Prepare Your Computer
Many of the assignments in BINF 6203 are scaled so that you can complete them on a reasonably powerful laptop without using the University Research Computing cluster. That said, in order to do the assignments you are going to need to prepare your computer by installing certain tools. I am going to assume that you’re working on an Apple computer running OSX, because that’s the type of computer I have available to set up and test, but the general requirements are the same if you are setting up a Windows laptop with the latest version of Windows. If you already have your personal computer running Linux you probably know what to do.
I don’t have an entirely fresh laptop to set up, but I just updated my laptop to Mac OSX Mojave, so I’m going to run through the series of steps that I follow to get all my software in place after a major update. Disclaimer: this may not catch every last step of a setup process for a new machine. As you work with, update and customize a new computer over a period of years, your environment will get more and more idiosyncratic and it will be hard to recall all the customizations you’ve made.
You need a Terminal (shell) window
If this is the first time you’ve ever had a command line relationship with a computer it is going to feel difficult at first. If you are totally unfamiliar with a UNIX command line environment, you can start by working through the Codecademy Learn The Command Line tutorial.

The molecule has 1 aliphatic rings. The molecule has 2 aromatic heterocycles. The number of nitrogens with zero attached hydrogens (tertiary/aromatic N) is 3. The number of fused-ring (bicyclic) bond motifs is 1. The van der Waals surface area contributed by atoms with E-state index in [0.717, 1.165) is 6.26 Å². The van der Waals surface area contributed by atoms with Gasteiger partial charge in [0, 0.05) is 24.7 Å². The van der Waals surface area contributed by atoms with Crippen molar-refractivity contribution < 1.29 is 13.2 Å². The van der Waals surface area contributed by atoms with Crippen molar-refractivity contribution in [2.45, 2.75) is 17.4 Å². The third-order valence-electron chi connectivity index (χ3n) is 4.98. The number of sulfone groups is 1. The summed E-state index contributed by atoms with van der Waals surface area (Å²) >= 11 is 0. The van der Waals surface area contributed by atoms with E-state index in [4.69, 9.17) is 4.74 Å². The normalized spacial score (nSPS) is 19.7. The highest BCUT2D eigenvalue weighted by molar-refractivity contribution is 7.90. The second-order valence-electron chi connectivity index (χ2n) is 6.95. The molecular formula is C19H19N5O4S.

Pep talk: rules for using UNIX and not driving yourself crazy
- It’s never the computer, it’s always you. You typed it wrong, or you forgot a step, or your input was formatted wrong. Look again, look closer, and figure it out.
- Don’t get mad. That’s just the way UNIX works, it’s not personal, and you have to figure it out, so just power through.
- Someone else did it wrong already and figured it out already. Whatever you are trying to solve has been encountered by a beginning UNIX user or bioinformatician before you. Stack Overflow is your friend — join it, search for the answer to your question that is probably already there, and if not post a question and someone will help you figure it out.
Apple computers come with a built in terminal shell by default because the OS is based on FreeBSD Unix (this is why I prefer them). The Terminal application is in the Utilities folder under your Applications folder. Put it in your Dock so it’s easy to find.
Newer versions of Windows offer bash shell (terminal) functionality. On Windows you can also install Cygwin and/or PuTTY. The former is more fully featured, the latter is great if you just need to connect to the URC cluster from your Windows desktop. If you’re feeling frisky, you could partition your Windows machine so you can dual boot either Windows or Linux. (If you did not understand what I just said, either don’t try it, or mentally prepare for a tough process with a steepish learning curve.)
You need a suite of developer tools for Unix
Developer tools include things like code libraries and compilers that will turn readable code into executable programs. You often need these available to install research software even if you aren’t writing your own code.
On an Apple computer, this means you need XCode installed. You can install it from the App store like any other Apple application. If XCode or parts of XCode are already on your computer, you can try to open it. When you do that, it may ask you to install additional required components. Then install the xcode command line tools by typing xcode-select –install at the command line. You may be prompted to agree to licenses and install other needed software. Once you do that you should be good to go.